The hierarchical content structure may further have levels of content, with a group of entries residing on a common level; for example, a plurality of news articles may all reside on the same level of the hierarchical content structure. Further, some or all of the news articles may be a sub-entry of entries on higher levels of the hierarchical content structure, e.g., “sports news,” “business news,” “entertainment news,” and so on. In one example, a user may navigate entries within a level of the hierarchical content structure without returning to a higher level to select different entries.

The content may include media objects such as documents, articles, photos, audio files, video files, and the like. Additionally, the content may include selections or links to further content accessible by the interface and associated user device, e.g., web pages and the like stored locally or remotely to a user device.

FIG. 6 illustrates an exemplary hierarchical content structure and navigation of the content structure according to one example. Broadly speaking, and in one example, content is categorized or layered into multiple levels 660, 662, 664, and 666, generally from broad entries corresponding to categories of content down to narrow entries corresponding to individual content. A content navigation interface apparatus may include display logic operable to display a selection to a first entry of the first level 660, e.g., a broad category of content available or accessible. The interface further includes logic for displaying a second entry to individual content (e.g., a sub-entry of the displayed entry of the first level) of a lower level of the content structure, the first and second entries being displayed together.

Initially, the hierarchical content structure and navigation of the hierarchical content structure will be described. A user may have access to multiple hierarchical content structures (whether similar or dissimilar as that shown) via interface display 600 as indicated by the outlined panes to the left and right thereof, and which may be accessible by any suitable means (e.g., via content navigation element 610). For example, content panes corresponding to different types or categories of content available or accessible by an associated device. Of course, multiple hierarchical content structures may also be considered or treated as belonging to a single content structure. In other examples, however, all accessible content may branch from a single content pane at the first level 660 (i.e., all accessible content may be organized as a single data structure).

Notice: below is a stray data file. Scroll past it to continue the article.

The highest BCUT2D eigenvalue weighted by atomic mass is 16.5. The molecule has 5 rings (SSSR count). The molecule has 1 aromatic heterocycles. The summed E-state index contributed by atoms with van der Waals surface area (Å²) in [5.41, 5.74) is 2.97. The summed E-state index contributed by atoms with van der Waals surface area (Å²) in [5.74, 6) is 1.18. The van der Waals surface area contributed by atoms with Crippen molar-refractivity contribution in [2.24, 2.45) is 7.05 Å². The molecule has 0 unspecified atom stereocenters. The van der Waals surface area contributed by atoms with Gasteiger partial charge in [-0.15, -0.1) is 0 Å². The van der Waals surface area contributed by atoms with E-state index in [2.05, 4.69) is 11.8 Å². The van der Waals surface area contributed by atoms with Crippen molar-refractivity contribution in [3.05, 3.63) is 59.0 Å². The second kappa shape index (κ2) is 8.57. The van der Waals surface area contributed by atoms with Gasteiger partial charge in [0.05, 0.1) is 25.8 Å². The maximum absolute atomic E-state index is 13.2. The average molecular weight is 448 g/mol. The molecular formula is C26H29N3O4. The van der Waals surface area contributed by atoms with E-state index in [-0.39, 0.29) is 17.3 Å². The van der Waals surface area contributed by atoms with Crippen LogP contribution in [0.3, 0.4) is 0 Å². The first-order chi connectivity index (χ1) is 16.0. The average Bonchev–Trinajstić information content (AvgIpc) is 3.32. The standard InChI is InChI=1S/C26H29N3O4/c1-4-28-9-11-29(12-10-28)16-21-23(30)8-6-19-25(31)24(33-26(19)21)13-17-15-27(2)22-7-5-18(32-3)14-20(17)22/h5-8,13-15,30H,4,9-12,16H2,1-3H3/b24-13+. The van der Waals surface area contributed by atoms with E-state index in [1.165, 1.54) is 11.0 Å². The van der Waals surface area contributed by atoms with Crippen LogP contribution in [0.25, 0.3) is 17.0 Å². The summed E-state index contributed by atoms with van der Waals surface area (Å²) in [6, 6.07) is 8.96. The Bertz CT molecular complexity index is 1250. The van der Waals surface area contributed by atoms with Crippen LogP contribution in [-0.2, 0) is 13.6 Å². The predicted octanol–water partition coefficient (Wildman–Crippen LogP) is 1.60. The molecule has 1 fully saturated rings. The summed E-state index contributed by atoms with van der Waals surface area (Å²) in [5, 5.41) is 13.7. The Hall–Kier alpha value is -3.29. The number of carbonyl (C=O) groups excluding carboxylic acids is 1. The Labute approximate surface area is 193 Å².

A content navigation interface apparatus includes logic for displaying selections for navigating from first level 660 to one or more entries of second level 662 and so on down to specific content entries at the fourth level 666 as illustrated by interface displays 600, 602, 604, and 606 a, 606 b, etc. Additionally, the content navigation interface includes logic for displaying a selection 630 for accessing entries of a lower level, e.g., fourth level 666 directly, bypassing second and third content levels 662 and 664. In particular, a user may select and access selective content 606 a directly, as indicated by arrow 626, for example.

The particular content entry 606 a and selection 630 displayed with interface display 600 may be based on a user characteristic, e.g., based on a user profile or history of use. For example, content logic may be included to select content of lower levels if particular content is accessed a certain number of times, given frequency, or the like. The content logic may also include selected content based on a user profile or other associations of the user such as community groups, subscriptions, and the like. Additionally, in one example, content selections may be initially selected randomly from a lower level for display within interface display 600.

A user may access second level 662 and interface display 602 by selecting the content pane displayed within interface 600 (e.g., via selection panel 610) as indicated by arrow 620. Interface display 602, associated with second level 662, may include entry selections 632 associated with categories of content, content, or combinations thereof. In one example, interface display 602 and entry selections 632 comprise a menu of options or categories of further content included with third and fourth levels 664 and 666. Accordingly, a user may enter a selection 632 to access via arrow 622 one or more further interface displays of content or categories as illustrated in third level 664 and interface 604, 604 a, 604 b, and so on.